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Quicker diagnosis and faster treatments


25 January 2010

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A remote diagnosis tool being developed by a Bangalore-based firm will advance telemedicine technology by allowing quick transfer of rural patients’ diagnostic data to doctors. This will reduce the time lag to the actual treatment, and will help lower death rates from malaria and other diseases.

Tucked into the Intel website is a section where the computer chip giants ‘Imagine the possibilities’ for future computer technologies. Showcased in the embedded technology section is the story of a Bangalore start-up that is attempting to revolutionise rural healthcare delivery by making it possible for doctors to diagnose and treat patients sitting miles away from villages lacking doctors.

Using Intel processor technology, automating basic diagnosis tools like microscopes, ECG machines with intelligent algorithms in a smart box, and connecting small primary health clinics to medical expertise via broadband or GSM networks, the three-year-old company — Ktwo Technology Solutions — is attempting to redefine the term telemedicine.

Among the things Ktwo is hoping to achieve, as it starts pilot programmes of the remote diagnosis system in four public health centres in Gadag and Bagalkot districts, is reduction of malaria deaths that often occur in rural areas due to the huge time lags between procuring blood samples and actual medical treatment.

“We want to put medicine back into the term telemedicine since focus of all current telemedicine effort is on the tele part rather than the medicine part,” says serial entrepreneur, IIT-Kharagpur alumni and Ktwo Technology founder Ananth Koppar.

“You need a lot more data than just being able to see a patient over a telemedicine network. The problem we are trying to address is to see if it is possible to collect and pass diagnostic data in an efficient way to enable quick treatment in places not served by doctors,” says Koppar, who was part of the founding team in 1992 of one of Bangalore’s earliest pure play software companies, BFL Software.

Started as part of a project for a doctoral thesis, Koppar is working on remote healthcare diagnosis product called ‘Kshema’ that is still in its developmental phase and is not on commercial offer. “When I started Ktwo we wanted to see if we could develop products that enable better access to quality healthcare. Our primary considerations were that it should be affordable and usable in tough environments,” says Koppar.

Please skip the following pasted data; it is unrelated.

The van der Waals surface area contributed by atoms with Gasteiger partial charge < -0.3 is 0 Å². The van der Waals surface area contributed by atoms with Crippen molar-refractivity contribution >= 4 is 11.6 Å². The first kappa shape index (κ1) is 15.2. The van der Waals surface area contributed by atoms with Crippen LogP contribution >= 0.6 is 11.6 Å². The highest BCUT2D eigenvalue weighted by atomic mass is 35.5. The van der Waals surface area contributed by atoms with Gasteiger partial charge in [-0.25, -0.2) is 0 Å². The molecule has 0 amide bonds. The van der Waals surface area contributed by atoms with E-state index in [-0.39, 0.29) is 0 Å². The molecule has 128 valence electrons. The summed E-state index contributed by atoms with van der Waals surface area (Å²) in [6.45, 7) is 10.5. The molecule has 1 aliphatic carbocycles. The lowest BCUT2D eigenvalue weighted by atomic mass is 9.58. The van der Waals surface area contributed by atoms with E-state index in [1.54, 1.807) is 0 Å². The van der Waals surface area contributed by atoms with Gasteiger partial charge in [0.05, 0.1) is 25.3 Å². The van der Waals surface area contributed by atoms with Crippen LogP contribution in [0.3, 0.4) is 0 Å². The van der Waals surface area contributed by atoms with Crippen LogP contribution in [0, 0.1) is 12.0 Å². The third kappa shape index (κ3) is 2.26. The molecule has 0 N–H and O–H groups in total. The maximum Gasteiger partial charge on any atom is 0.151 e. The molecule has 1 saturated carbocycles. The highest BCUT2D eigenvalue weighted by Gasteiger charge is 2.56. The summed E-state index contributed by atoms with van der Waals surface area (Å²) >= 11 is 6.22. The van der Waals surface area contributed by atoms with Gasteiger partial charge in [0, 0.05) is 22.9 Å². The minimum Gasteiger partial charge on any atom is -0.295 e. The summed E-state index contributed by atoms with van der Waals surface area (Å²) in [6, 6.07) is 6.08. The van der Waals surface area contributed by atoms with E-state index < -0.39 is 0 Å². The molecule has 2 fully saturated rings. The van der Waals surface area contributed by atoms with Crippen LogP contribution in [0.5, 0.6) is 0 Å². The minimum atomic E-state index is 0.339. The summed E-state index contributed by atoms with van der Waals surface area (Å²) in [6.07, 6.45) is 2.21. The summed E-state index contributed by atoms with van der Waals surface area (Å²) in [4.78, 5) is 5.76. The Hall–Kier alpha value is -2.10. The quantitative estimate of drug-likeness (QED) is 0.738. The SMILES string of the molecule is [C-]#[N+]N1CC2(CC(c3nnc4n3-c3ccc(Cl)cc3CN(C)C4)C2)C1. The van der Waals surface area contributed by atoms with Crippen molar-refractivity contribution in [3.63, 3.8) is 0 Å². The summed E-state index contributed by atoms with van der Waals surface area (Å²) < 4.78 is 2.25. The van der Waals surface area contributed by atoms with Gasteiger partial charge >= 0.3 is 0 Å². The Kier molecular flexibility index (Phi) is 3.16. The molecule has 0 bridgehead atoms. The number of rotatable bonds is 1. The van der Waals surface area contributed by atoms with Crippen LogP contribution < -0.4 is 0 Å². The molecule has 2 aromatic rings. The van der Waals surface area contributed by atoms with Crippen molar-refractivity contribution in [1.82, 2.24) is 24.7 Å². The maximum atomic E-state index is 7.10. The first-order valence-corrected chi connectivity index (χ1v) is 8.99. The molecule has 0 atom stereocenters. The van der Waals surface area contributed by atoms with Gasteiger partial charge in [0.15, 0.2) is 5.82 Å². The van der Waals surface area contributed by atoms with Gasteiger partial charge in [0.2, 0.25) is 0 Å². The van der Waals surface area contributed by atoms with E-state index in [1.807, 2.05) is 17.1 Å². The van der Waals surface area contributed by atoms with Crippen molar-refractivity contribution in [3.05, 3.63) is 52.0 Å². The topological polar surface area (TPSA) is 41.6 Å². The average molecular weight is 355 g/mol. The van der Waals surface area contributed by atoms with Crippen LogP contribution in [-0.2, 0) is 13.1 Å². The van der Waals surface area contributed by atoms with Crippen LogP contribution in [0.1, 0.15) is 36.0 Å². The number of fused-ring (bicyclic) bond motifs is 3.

A patient information and record tracking system, originally developed by Ktwo for a corporate hospital, was the first programme in the system, an ECG reading was integrated, a microscope automation and blood analysis system has been integrated, an automated malaria diagnosis system is being tested, and other vital preliminary diagnosis inputs will be incorporated in the system, making it a complete remote diagnosis tool, says Koppar. The data can be collected and disseminated by technicians, he said.

The microscopy element called Cytosight addresses the lacunae in the availability of pathologists beyond urban centres in India by providing data electronically to experts to allow early preliminary diagnosis of diseases like malaria or chikungunya, Koppar says.

“While talking to doctors we have found many younger doctors working in the rural setup taking to the idea of having technology support to improve their efficiency. They feel that it can save a lot of time. However, only time will tell how it works out,” he says.

Ktwo Technology’s bread and butter products, meanwhile, are electronic goods that are already in the commercial domain. The company has launched bluetooth-based hands-free car kit that plugs into a car stereo system and does away with the need of an earpiece that is now being offered as part of accessories by one of India’s biggest car manufacturers. A voice recognition-based headset developed by the company is being used in managing warehouses and is also exported to Belgium.

 
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